Gwen Page Table Saw August 20th, 2018 - 19:22:12
The smallest motor I would even consider for a 10-inch saw would be 3 horsepower. For a 12" to 14" saw it would be 5HP and for a 14" to 16" saw, I'd like 7.5 HP. You will also need to consider if the saw motor is single or three phase. Three phase motors use electricity a bit more efficiently. If you don't have three phase power at your location, however, you will either have to buy single phase or purchase and install a phase converter large enough for your saw motor. Most saw motors use 230 or 460 VAC power, so make sure you have available in your shop the voltage your saw will require. Three phase motors can run on 208 to 220 volts or higher, depending on the motor.
A few recent additions to the table saw market combine features of cabinet-base saws and open-base saws. These "hybrid" saws have both a completely enclosed base and legs. The small, enclosed base of the hybrid saw promotes dust collection and limits noise. A popular choice for hobbyist and small professional shops, hybrid table saws are also lighter and more affordable than traditional cabinet table saws.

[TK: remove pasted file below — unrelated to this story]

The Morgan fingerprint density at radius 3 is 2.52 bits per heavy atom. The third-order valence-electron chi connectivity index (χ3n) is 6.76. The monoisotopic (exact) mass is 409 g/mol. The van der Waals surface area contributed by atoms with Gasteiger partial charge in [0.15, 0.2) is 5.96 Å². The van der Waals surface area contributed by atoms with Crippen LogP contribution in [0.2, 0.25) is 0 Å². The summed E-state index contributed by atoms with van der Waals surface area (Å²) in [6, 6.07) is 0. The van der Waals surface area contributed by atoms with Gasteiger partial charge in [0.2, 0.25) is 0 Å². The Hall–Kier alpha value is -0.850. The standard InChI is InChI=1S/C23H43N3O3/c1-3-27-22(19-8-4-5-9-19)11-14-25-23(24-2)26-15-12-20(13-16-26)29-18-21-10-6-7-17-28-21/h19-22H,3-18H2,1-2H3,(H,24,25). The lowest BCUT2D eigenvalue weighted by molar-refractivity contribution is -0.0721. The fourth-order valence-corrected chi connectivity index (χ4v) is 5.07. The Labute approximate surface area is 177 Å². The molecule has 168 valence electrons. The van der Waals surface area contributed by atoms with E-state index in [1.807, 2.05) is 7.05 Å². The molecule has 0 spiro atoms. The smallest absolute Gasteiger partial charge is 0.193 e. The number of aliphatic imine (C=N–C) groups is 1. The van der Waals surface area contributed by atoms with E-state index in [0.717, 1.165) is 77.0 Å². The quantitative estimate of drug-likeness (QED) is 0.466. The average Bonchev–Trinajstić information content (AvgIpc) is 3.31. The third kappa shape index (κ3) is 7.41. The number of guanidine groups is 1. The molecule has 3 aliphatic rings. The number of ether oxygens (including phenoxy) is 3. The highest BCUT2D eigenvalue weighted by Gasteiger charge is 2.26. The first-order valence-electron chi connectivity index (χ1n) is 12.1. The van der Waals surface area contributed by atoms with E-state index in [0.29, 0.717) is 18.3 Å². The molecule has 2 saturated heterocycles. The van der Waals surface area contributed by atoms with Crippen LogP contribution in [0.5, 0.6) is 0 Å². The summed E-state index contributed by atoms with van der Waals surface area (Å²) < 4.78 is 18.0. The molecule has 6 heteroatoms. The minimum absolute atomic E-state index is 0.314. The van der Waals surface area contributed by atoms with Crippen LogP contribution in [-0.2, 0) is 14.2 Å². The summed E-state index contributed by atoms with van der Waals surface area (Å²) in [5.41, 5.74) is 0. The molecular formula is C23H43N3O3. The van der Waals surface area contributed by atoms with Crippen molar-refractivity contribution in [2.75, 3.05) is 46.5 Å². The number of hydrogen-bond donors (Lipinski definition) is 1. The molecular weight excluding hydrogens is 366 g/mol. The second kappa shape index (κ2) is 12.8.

This second type of table saw is heavier and bigger in size compared to the first one. But still it can be relocated everywhere in work location. With this reason, it is definitely more durable and its work capability is more efficient. This is reasonably priced also has an attached rest or stand but also comes in wheels. This is recommended especially for homeowners who have standard electrical circuits which are needed to handle sufficient power to operate it. This is also certainly for you if you have a tool shack in your home.
I'd like to take a minute to talk about the features that you should be looking for and what these features will mean to you after you unpack and set up your new table saw. These features include: motor horsepower, blade size, trunnion construction, tabletop flatness, tabletop size, arbor size and arbor bearings, sawdust extraction, ease of operation including raising, lowering and tilting the blade, tilt of the blade (left or right), the necessity of a magnetic switch and the importance of its location, ease of access to the interior of the cabinet, accuracy and ease of operation of the fence, the amount of rip space to the right and the left of the blade, safety features and table saw mobility around the shop. In addition to the table saw itself, you may want to construct an outfeed table around the back of the saw, if space permits. We'll talk about that, as well.
There are many things you will want to consider before purchasing a new table saw for your shop. There are three main types of table saws: (1) the lightweight, inexpensive and portable contractor's saw, (2) the cabinet saw, so-named because it has an enclosed cabinet as opposed to open base and (3) the new breed of so-called "Hybrid" table saws which fill the price gap between contractor's saws and cabinet saws. This discussion will be only concern cabinet saws because, in my experience, nothing less will do for a shop that produces fine woodworking. Smaller saws lack both the accuracy and capacity of cabinet saws.